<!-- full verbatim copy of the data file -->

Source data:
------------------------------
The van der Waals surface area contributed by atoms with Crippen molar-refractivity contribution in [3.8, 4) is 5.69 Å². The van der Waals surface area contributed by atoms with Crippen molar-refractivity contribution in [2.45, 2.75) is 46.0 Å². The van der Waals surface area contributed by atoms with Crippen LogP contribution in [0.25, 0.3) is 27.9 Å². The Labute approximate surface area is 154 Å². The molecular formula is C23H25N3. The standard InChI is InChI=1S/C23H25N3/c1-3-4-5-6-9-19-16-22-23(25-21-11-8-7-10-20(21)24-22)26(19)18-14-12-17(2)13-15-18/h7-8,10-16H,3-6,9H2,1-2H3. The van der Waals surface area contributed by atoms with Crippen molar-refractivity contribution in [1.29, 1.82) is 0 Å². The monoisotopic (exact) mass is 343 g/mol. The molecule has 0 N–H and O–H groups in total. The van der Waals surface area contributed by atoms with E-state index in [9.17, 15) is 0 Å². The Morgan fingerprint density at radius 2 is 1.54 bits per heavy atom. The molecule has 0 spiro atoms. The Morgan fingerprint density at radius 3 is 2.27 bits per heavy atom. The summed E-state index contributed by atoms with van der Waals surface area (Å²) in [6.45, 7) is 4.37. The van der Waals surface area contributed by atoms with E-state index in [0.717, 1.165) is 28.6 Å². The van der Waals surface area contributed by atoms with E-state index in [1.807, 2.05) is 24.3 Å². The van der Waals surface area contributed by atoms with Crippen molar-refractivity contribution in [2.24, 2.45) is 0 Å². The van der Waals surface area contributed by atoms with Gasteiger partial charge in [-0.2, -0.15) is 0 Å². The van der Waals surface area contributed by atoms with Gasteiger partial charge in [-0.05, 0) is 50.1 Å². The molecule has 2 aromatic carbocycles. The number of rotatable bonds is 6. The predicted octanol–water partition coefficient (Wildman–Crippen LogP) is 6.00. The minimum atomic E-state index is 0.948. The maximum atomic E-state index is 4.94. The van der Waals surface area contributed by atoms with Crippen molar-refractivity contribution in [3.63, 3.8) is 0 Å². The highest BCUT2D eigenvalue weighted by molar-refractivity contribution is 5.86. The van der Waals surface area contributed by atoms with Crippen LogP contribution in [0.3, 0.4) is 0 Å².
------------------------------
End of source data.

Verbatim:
The van der Waals surface area contributed by atoms with Crippen molar-refractivity contribution in [3.8, 4) is 5.69 Å². The van der Waals surface area contributed by atoms with Crippen molar-refractivity contribution in [2.45, 2.75) is 46.0 Å². The van der Waals surface area contributed by atoms with Crippen LogP contribution in [0.25, 0.3) is 27.9 Å². The Labute approximate surface area is 154 Å². The molecular formula is C23H25N3. The standard InChI is InChI=1S/C23H25N3/c1-3-4-5-6-9-19-16-22-23(25-21-11-8-7-10-20(21)24-22)26(19)18-14-12-17(2)13-15-18/h7-8,10-16H,3-6,9H2,1-2H3. The van der Waals surface area contributed by atoms with Crippen molar-refractivity contribution in [1.29, 1.82) is 0 Å². The monoisotopic (exact) mass is 343 g/mol. The molecule has 0 N–H and O–H groups in total. The van der Waals surface area contributed by atoms with E-state index in [9.17, 15) is 0 Å². The Morgan fingerprint density at radius 2 is 1.54 bits per heavy atom. The molecule has 0 spiro atoms. The Morgan fingerprint density at radius 3 is 2.27 bits per heavy atom. The summed E-state index contributed by atoms with van der Waals surface area (Å²) in [6.45, 7) is 4.37. The van der Waals surface area contributed by atoms with E-state index in [0.717, 1.165) is 28.6 Å². The van der Waals surface area contributed by atoms with E-state index in [1.807, 2.05) is 24.3 Å². The van der Waals surface area contributed by atoms with Crippen molar-refractivity contribution in [2.24, 2.45) is 0 Å². The van der Waals surface area contributed by atoms with Gasteiger partial charge in [-0.2, -0.15) is 0 Å². The van der Waals surface area contributed by atoms with Gasteiger partial charge in [-0.05, 0) is 50.1 Å². The molecule has 2 aromatic carbocycles. The number of rotatable bonds is 6. The predicted octanol–water partition coefficient (Wildman–Crippen LogP) is 6.00. The minimum atomic E-state index is 0.948. The maximum atomic E-state index is 4.94. The van der Waals surface area contributed by atoms with Crippen molar-refractivity contribution in [3.63, 3.8) is 0 Å². The highest BCUT2D eigenvalue weighted by molar-refractivity contribution is 5.86. The van der Waals surface area contributed by atoms with Crippen LogP contribution in [0.3, 0.4) is 0 Å².